Steven Klitzing (stevek@informix.com)
Mon, 20 Jun 94 15:36:16 -0700

Darlingtonias, in their natural range in Oregon, extend from the coast
to the mountains inland. In the Siskiyou mountain range, they can
receive snow, but their hoods tend to brown at cold temperatures. On
the coast, they seldom receive snow, but the temperature is in the 50
degree range in the summer, and cooler in the winter. They like to have
their toes wet, or moist, but do not submerge their roots. They live on
stream banks or bogs where there is cool water running. On the coast,
the soil they live in is sandy and swampy/boggy, almost marshy. In the
mountains, the soil is like most mountain soils, with chird or rocks,
but the Darlingtonia there tend to build up clumps where the soil is
spongy and a lot of dead dry grasses and detritus builds up. Areas with
dead logs, twigs, etc. Lots of decaying material covering the soil.
They always seem to grow in areas where water flows through, quickly or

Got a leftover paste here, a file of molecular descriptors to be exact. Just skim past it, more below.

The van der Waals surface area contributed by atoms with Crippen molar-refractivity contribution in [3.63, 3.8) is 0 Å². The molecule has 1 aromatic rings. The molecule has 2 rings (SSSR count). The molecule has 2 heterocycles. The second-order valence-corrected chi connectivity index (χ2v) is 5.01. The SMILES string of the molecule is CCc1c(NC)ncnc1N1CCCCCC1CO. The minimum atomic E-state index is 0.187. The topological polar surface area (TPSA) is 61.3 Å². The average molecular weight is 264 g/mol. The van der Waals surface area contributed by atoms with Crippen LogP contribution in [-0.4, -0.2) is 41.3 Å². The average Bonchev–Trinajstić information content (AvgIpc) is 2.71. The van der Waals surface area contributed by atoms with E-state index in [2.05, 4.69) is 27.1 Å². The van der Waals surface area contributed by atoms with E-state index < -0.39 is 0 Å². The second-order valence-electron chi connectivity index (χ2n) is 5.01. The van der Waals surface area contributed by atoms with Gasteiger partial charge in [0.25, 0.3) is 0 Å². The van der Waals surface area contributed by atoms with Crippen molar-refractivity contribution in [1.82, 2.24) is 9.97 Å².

slowly, and exits. So, the water tends to always be fresh. So, if you
have them in pots or something, the water should probably be refreshed
at intervals.

In the mountains, summer temperatures can get higher than on the coast.
So these things will survive extended periods of 80 degree weather in
the Summer. And, in the mountains, they don't have any shade or
protection from trees or other plants like they do on the coast. So they
can take full sun, as long as you don't have searing heat.
They bloom with purple/green/brown blooms in May.

If you want to know the yearly temperature range, contact the weather
service in Oregon (or whatever agency handles this) to get a listing
of the yearly coastal temperatures around Florence, and the yearly
mountain temperatures around Cave Junction and O'Brien.

These are the only areas I saw them in, so the information here is
probably incomplete when considering their entire range.